Sunday, February 27, 2011

A Novel Spaces A Day

My latest post is still up over at Novel Spaces. It's down one from the top at that link, and is called "Need to Believe." Drop by if you get the chance.


Thursday, February 24, 2011


I’d been wanting to see the new Sci fi channel series called “Face-Off,” which is a competition between folks who do special effects makeup. I finally caught an episode last night in which the competitors were asked to change the apparent gender of a couple and to set them up as if they were going to get married. Thus, they changed the male into the bride and the woman into the groom.

I won’t, however, be watching another episode. Not because of the competitors, who were interesting and showed various levels of talent, but because of the judges, who apparently have no discernment at all. With one couple, the man was a tall black fellow with strongly masculine features. I’m sure the two competitors chosen to work with him did their best, but in the end there was nothing remotely feminine about the guy except for the bridal gown they put him in. The judges raved about the transformation, about the makeup, about the whole presentation, and rated him the highest of any of the “products” of the competition.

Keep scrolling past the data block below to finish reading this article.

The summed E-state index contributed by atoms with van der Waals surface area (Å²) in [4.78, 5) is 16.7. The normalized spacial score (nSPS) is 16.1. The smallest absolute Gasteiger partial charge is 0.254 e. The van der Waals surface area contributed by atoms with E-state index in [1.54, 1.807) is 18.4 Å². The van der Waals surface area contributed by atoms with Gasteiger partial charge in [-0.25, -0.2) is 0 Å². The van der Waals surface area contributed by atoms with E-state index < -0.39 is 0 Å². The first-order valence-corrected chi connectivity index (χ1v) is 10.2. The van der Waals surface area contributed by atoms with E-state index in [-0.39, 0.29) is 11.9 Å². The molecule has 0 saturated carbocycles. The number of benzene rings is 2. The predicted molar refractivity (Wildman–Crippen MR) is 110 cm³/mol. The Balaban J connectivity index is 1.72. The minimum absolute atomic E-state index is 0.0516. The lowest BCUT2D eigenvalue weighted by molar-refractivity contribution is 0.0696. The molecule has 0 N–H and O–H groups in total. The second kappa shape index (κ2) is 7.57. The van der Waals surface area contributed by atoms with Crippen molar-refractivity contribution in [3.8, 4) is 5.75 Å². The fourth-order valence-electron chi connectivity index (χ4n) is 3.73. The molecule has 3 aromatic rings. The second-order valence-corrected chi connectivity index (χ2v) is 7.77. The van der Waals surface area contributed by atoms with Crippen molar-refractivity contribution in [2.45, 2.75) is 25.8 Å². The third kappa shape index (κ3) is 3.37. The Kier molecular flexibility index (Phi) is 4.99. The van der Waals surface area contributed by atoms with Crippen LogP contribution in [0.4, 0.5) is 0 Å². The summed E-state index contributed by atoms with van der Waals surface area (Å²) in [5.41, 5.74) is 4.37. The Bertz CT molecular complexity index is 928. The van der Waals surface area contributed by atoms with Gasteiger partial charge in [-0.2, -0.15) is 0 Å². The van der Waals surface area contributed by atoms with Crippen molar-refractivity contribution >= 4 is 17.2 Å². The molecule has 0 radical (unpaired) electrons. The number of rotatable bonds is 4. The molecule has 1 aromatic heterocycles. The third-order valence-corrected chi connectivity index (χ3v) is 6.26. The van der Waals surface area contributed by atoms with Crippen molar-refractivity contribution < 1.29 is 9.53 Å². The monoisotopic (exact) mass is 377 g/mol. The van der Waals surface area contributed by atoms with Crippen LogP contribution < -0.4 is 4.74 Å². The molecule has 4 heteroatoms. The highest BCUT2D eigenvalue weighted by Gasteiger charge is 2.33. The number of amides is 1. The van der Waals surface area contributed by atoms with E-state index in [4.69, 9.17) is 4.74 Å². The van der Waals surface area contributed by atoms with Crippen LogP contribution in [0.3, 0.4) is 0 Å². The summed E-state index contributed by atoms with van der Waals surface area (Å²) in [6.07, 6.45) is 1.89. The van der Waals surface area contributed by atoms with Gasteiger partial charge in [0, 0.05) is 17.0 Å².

Now, maybe some of you saw the Sports Illustrated joke cover picturing Mike Ditka as a groom and Ricky Williams as the bride back in the day when Ditka gave up most of the Saints’ draft choices to get Ricky. The “bride” in this set looked as feminine as Ricky Williams did in that photo. Or maybe you’ve seen The Rocky Horror Picture Show? Well, Tim Curry as Dr. Frank-N-Furter looked more like a woman than this guy did. Rupaul probably wouldn’t even have this guy on his drag show.

In other words, these judges apparently know absolutely nothing about true transformation, although they apparently recognize shades of make-up. I’ll be passing on any future episodes.

Tuesday, February 22, 2011

Local Borders Closes

Many of you probably know that Borders is closing a lot of its stores. No bailout for the bookstores, I guess. One store that’s closing is the store in Metairie, Louisiana where I’ve bought most of my Bricks & Mortar books over the last decade. It’s also the store where my Wordsmiths Writing Group meets, so we are for the moment a group without a home. Anyway, Borders is having a going out of business sale and I naturally stopped by last night to pick over the carcass. I’m enough of a scavenger that way, although I will weep while cracking the bones for their marrow. A lot of other folks had the same idea I did. Too bad business couldn’t have been that good for them before bankruptcy.